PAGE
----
In the recent months the banks’ advertisements of high interest rates on deposits are giving way to an increasing number of ads promoting mortgage loans again.
The first time steps towards lower interest rates on mortgages was in late 2009, although there were only a few scattered cases. Since the start of 2010, however, the trend has grown stronger, with several lenders launching big campaigns to promote mortgages, with more expected to join in soon.
“The last time we saw such a widespread change was in October 2008, at the start of the crisis. Happily, this time the widespread corrections are in a positive direction,” finance consultancy website moitepari.bg said in its latest monthly overview of the banking sector.
The return of large numbers in bank ads is especially visible now, after a half-year hiatus since the previous occasion such a visual focus on the interest rate was last seen in bank advertising, although at the time the subject matter were deposits.
The active media campaign is clearly yielding results, with finance consultancy firms reporting increased interest from consumers. “The number of inquiries is rising, with customers attracted by the numbers in ads, which are on par with those from before the crisis,” the executive director of consultants Credit Center, Tihomir Toshev, said.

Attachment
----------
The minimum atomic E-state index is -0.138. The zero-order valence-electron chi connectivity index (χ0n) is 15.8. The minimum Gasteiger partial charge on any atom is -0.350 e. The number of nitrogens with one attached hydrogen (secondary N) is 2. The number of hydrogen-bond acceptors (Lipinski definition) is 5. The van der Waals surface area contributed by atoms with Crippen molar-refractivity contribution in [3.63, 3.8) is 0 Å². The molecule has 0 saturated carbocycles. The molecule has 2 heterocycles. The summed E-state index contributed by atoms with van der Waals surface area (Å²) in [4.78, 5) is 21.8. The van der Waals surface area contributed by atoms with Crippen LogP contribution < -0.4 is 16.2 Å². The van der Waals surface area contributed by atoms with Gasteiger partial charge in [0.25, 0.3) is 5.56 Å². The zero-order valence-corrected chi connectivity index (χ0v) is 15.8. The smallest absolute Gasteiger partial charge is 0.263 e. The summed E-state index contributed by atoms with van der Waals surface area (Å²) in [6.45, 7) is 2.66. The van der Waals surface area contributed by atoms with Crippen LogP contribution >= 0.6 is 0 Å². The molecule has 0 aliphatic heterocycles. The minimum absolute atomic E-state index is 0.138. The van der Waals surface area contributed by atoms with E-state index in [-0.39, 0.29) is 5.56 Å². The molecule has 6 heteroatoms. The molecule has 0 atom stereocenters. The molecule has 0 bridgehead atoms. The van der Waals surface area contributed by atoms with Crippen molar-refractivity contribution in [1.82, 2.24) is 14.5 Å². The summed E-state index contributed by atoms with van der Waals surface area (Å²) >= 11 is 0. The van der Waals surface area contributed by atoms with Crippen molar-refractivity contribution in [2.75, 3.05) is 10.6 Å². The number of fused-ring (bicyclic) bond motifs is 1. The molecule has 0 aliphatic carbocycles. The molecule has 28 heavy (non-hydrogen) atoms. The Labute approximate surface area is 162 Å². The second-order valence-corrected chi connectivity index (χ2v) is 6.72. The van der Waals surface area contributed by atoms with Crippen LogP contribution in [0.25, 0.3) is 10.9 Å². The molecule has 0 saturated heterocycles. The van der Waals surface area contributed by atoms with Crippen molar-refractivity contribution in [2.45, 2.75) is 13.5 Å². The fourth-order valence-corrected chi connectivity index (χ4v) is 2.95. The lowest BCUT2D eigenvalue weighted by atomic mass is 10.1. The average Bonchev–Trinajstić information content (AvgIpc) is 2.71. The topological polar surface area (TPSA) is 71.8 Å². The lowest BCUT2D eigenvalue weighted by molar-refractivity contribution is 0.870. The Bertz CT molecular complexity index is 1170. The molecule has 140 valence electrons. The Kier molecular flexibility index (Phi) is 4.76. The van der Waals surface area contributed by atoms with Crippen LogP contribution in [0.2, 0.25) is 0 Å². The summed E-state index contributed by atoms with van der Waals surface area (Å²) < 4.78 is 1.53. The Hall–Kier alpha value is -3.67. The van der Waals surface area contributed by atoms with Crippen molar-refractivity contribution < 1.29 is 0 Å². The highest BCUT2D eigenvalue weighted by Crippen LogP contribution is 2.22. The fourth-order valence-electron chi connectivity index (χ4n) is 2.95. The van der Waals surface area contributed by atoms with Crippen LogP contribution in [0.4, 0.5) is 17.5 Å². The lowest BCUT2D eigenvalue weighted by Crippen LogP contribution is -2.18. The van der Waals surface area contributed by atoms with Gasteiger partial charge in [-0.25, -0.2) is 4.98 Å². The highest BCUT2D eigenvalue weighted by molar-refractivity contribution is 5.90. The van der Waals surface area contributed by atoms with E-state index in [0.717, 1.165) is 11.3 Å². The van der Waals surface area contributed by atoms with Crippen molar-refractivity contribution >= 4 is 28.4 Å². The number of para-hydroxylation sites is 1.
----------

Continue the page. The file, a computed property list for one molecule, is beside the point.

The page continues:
It is always a good idea to check for how long the advertised rate is valid – in most cases, that is an initial period of six months to two years, after which the interest rate becomes a floating one.
To take one example, Piraeus Bank’s mortgage loan offer carries an interest rate of 4.35 per cent for loans in euro and 4.75 per cent for loans in leva for the first six months, after which it becomes a floating rate, currently at 8.7 per cent and 9.5 per cent, respectively.
Emporiki Bank offers loans in euro with a fixed interest of 7.9 per cent for the first year, followed by a floating rate calculated at 3.45 percentage points over the bank’s basis interest rate, set at 5.5 per cent for March. Alternatively, customers can choose to pay a floating interest rate throughout, set at 3.25 percentage points over the bank’s basis interest rate, which can change in the future.
A similar offer from Unicredit Bulbank, targeting first-time home buyers, offers a fixed interest rate of 6.15 per cent for the first year and a floating rate for the rest of the period, based on the Sofibor interbank interest rate for a loan in leva or Euribor interbank interest rate for a loan in euro (8.15 per cent if you are taking a 10-year mortgage).
Alternatively, customers can choose a floating rate for the entire period (7.75 per cent for a 10-year mortgage in euro).
In some cases, the lower interest for the initial period is conditional on acceptance of other terms, such as having your salary paid to an account at the bank or use of other products from the bank’s portfolio.
For example, Postbank offers a preferential 7.35 per cent interest rate on its euro-denominated mortgage loan to customers that have their salaries paid to an account at the bank. The interest rate for the rest of the loan’s maturity is floating, now at 8.2 per cent. MKB Unionbank customers can get a lower interest rate on their mortgage if they use a bank package that offers a current account, a credit card and online banking, among other services. The difference is between 8.5 per cent for leva-denominated mortgages and 7.4 per cent for mortgages in euro with the Comfort+ package, and 10.6 per cent and 9.5 per cent, respectively, for the stand-alone mortgage.